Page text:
Development Differences

When it comes to developing on these platforms there are some differences too. Thankfully, writing code is writing code, so once the basic components of an application are understood, the differences are really down to IDE, API and programming language. Whilst developing Caffeine Club, I’ve become quite adept at switching from Objective-C to C# so this won’t worry me too much.

iOS Development

Development on iOS is done, as mentioned, in Objective-C and C++. For the purposes of game development, the Framework of choice is Cocos2d. This is an external framework as there are no dedicated game related frameworks in the iOS SDK. The recently launched Xcode 4 is Apple’s IDE and whilst it’s very powerful, I’ve yet to see it match Microsoft’s offering. I think I need more keyboard shortcuts 😉

For physics, the Cocos2d framework comes bundled with two physics engines – Box2D and Chipmunk. The former is a C++ library and if offers some very powerful simulation features. Chipmunk is an Objective-C library and whilst very comprehensive, it’s not as powerful as Box2D. Whilst the C++ syntax can be a little scary, I’m going to go with Box2D.

Windows Phone 7 Development

Unlike iOS, WP7’s SDK includes a technology called XNA. This framework is the game development platform for both the XBox 360 and the Windows Phone 7. It can also be used on any .Net platform. It’s effectively a framework designed and build for the purpose of writing games. This makes it easier to get your game “off the ground” as it were. Visual Studio 2010 is the IDE I will be using. C# is the language of choice too.

In terms of Physics engines for WP7, the Farseer Framework is what I will be using. This is a very robust engine and offers a very easy programming model.

Common Bits

I’m going to try a tool called Tiled for developing my levels. This is a tile based level generator, that is compatible with both Box2D and Farseer (the former I’ve tested, the latter I haven’t). This will mean that any levels I build, should be compatible with both platforms.

As for audio, I’m clueless. I’d imagine this will be MP3, but I’ll figure that out at the end. Cocos2d does include an Audio specific framework and XNA also has an API for audio, so it shouldn’t be too difficult. Well, less difficult that getting the sounds in the first place!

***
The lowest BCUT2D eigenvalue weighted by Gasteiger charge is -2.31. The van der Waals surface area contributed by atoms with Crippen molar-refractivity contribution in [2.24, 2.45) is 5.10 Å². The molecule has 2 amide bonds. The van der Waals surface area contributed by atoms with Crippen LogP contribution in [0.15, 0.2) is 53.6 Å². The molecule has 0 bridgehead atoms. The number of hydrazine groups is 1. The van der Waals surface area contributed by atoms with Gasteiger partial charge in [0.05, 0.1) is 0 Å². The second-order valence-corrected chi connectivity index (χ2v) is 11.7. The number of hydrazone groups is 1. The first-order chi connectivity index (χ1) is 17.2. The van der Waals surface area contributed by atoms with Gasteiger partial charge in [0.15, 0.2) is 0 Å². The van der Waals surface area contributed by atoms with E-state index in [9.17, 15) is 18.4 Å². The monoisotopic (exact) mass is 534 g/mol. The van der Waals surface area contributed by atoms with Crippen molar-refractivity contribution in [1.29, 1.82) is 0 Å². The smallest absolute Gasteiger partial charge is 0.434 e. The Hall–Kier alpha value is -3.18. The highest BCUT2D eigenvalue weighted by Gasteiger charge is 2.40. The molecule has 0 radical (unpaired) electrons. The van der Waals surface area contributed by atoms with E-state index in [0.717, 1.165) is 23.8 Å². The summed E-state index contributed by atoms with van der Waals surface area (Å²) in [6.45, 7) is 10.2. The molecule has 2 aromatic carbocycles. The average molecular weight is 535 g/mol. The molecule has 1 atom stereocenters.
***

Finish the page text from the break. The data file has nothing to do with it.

Source Control

For this I’m going to use Git. I would have preferred to use Perforce, but XCode 4 has dropped native support for Perforce and added native support for Git. I need to get an add-in for Visual Studio 2010, but I’m sure there is a compatible one.

I’ll be hosting my source code in the “cloud” somewhere. I’m testing some vendors at the moment to ensure it all works.

Wish me luck

Finally, please wish me luck. This is a totally bonkers I’m committing to, but it will be one hell-of-a learning experience if nothing else. I’m still trying to figure out how to structure my posts and whether I’ll alternate between iOS and WP7 or whether I’ll post the code side-by-side. I’ll do a few posts and find out.

Hopefully, somebody will find this informative.

Is my iPhone a 64GB model?

I just got my iPhone replaced as the home button had become somewhat of a nightmare as it only worked about 50% of the time! The friendly people at the Apple Store on Regent’s Street replaced it without issue.

When I got home, I plugged it into my PC and Windows told me me there was quite a lot of space available, with a total capacity of 55GB. But when I look at the iPhone settings, it tells me a different story.


Is it possible that my phone actually has 64GB in storage, but that iOS is only giving me 32GB?

No multi-touch gestures on my iPad after updating to 4.3 ;(

Disappointing to say the least. I installed the beta version of iOS 4.3 on my iPad this morning hoping to try out the new multi-touch app switching, but it seems I’m not going to be that lucky.

Whilst the setting of my devices have been updated correctly, the switch for multi-touch just isn’t there! The orientation option has been added so that’s something at least.


However, I’m expecting a multi-touch switch too, which is absent. Anyone got any idea why I cannot see this switch?

** UPDATE **

I’ve managed to get this working! I enabled “Development Mode” on my iPad using XCode’s organiser. I now have the full multi-touch gesture support!


I must admit, it’s pretty slick!